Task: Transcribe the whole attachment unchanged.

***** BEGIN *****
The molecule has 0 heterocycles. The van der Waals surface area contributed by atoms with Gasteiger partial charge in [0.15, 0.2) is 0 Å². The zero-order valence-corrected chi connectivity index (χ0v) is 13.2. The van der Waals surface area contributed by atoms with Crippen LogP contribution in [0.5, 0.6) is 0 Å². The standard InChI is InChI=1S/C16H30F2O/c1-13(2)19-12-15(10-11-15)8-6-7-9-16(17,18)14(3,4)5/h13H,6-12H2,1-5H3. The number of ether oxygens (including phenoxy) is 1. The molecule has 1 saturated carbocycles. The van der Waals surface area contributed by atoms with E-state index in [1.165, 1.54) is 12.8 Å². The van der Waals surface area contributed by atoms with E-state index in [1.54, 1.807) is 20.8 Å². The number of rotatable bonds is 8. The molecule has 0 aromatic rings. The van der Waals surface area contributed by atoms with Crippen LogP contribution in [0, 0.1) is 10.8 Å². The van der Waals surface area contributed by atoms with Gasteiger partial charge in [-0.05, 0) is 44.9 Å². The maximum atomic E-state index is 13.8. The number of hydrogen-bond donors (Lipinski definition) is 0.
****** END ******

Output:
The molecule has 0 heterocycles. The van der Waals surface area contributed by atoms with Gasteiger partial charge in [0.15, 0.2) is 0 Å². The zero-order valence-corrected chi connectivity index (χ0v) is 13.2. The van der Waals surface area contributed by atoms with Crippen LogP contribution in [0.5, 0.6) is 0 Å². The standard InChI is InChI=1S/C16H30F2O/c1-13(2)19-12-15(10-11-15)8-6-7-9-16(17,18)14(3,4)5/h13H,6-12H2,1-5H3. The number of ether oxygens (including phenoxy) is 1. The molecule has 1 saturated carbocycles. The van der Waals surface area contributed by atoms with E-state index in [1.165, 1.54) is 12.8 Å². The van der Waals surface area contributed by atoms with E-state index in [1.54, 1.807) is 20.8 Å². The number of rotatable bonds is 8. The molecule has 0 aromatic rings. The van der Waals surface area contributed by atoms with Crippen LogP contribution in [0, 0.1) is 10.8 Å². The van der Waals surface area contributed by atoms with Gasteiger partial charge in [-0.05, 0) is 44.9 Å². The maximum atomic E-state index is 13.8. The number of hydrogen-bond donors (Lipinski definition) is 0.